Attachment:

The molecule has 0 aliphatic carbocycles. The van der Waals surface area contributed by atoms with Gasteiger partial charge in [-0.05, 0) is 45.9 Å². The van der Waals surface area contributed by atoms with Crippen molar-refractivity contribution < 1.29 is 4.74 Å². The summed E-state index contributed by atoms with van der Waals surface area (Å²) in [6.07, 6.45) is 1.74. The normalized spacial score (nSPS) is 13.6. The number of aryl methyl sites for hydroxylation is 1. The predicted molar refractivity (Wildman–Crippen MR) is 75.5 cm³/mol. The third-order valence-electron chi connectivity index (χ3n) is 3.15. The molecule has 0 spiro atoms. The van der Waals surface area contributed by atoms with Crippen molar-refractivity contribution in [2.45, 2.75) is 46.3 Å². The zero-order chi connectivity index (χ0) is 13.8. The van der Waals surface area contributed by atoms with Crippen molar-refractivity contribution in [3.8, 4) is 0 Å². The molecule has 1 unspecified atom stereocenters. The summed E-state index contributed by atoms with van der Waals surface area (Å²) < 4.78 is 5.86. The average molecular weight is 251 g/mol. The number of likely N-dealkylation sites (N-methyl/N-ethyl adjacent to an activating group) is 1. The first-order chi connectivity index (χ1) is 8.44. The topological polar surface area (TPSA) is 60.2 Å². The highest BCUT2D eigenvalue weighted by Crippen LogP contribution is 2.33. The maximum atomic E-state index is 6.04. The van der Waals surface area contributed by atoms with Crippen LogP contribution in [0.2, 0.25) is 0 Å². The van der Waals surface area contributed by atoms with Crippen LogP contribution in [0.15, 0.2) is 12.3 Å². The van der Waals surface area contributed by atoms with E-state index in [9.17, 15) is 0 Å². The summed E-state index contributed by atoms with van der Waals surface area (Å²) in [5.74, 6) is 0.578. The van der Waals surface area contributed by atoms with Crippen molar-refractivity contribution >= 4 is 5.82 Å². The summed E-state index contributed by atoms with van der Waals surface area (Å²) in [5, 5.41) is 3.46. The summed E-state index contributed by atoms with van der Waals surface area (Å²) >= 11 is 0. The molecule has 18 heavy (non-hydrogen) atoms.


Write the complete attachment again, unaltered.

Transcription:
The molecule has 0 aliphatic carbocycles. The van der Waals surface area contributed by atoms with Gasteiger partial charge in [-0.05, 0) is 45.9 Å². The van der Waals surface area contributed by atoms with Crippen molar-refractivity contribution < 1.29 is 4.74 Å². The summed E-state index contributed by atoms with van der Waals surface area (Å²) in [6.07, 6.45) is 1.74. The normalized spacial score (nSPS) is 13.6. The number of aryl methyl sites for hydroxylation is 1. The predicted molar refractivity (Wildman–Crippen MR) is 75.5 cm³/mol. The third-order valence-electron chi connectivity index (χ3n) is 3.15. The molecule has 0 spiro atoms. The van der Waals surface area contributed by atoms with Crippen molar-refractivity contribution in [2.45, 2.75) is 46.3 Å². The zero-order chi connectivity index (χ0) is 13.8. The van der Waals surface area contributed by atoms with Crippen molar-refractivity contribution in [3.8, 4) is 0 Å². The molecule has 1 unspecified atom stereocenters. The summed E-state index contributed by atoms with van der Waals surface area (Å²) < 4.78 is 5.86. The average molecular weight is 251 g/mol. The number of likely N-dealkylation sites (N-methyl/N-ethyl adjacent to an activating group) is 1. The first-order chi connectivity index (χ1) is 8.44. The topological polar surface area (TPSA) is 60.2 Å². The highest BCUT2D eigenvalue weighted by Crippen LogP contribution is 2.33. The maximum atomic E-state index is 6.04. The van der Waals surface area contributed by atoms with Crippen LogP contribution in [0.2, 0.25) is 0 Å². The van der Waals surface area contributed by atoms with Crippen LogP contribution in [0.15, 0.2) is 12.3 Å². The van der Waals surface area contributed by atoms with E-state index in [9.17, 15) is 0 Å². The summed E-state index contributed by atoms with van der Waals surface area (Å²) in [5.74, 6) is 0.578. The van der Waals surface area contributed by atoms with Crippen molar-refractivity contribution >= 4 is 5.82 Å². The summed E-state index contributed by atoms with van der Waals surface area (Å²) in [5, 5.41) is 3.46. The summed E-state index contributed by atoms with van der Waals surface area (Å²) >= 11 is 0. The molecule has 18 heavy (non-hydrogen) atoms.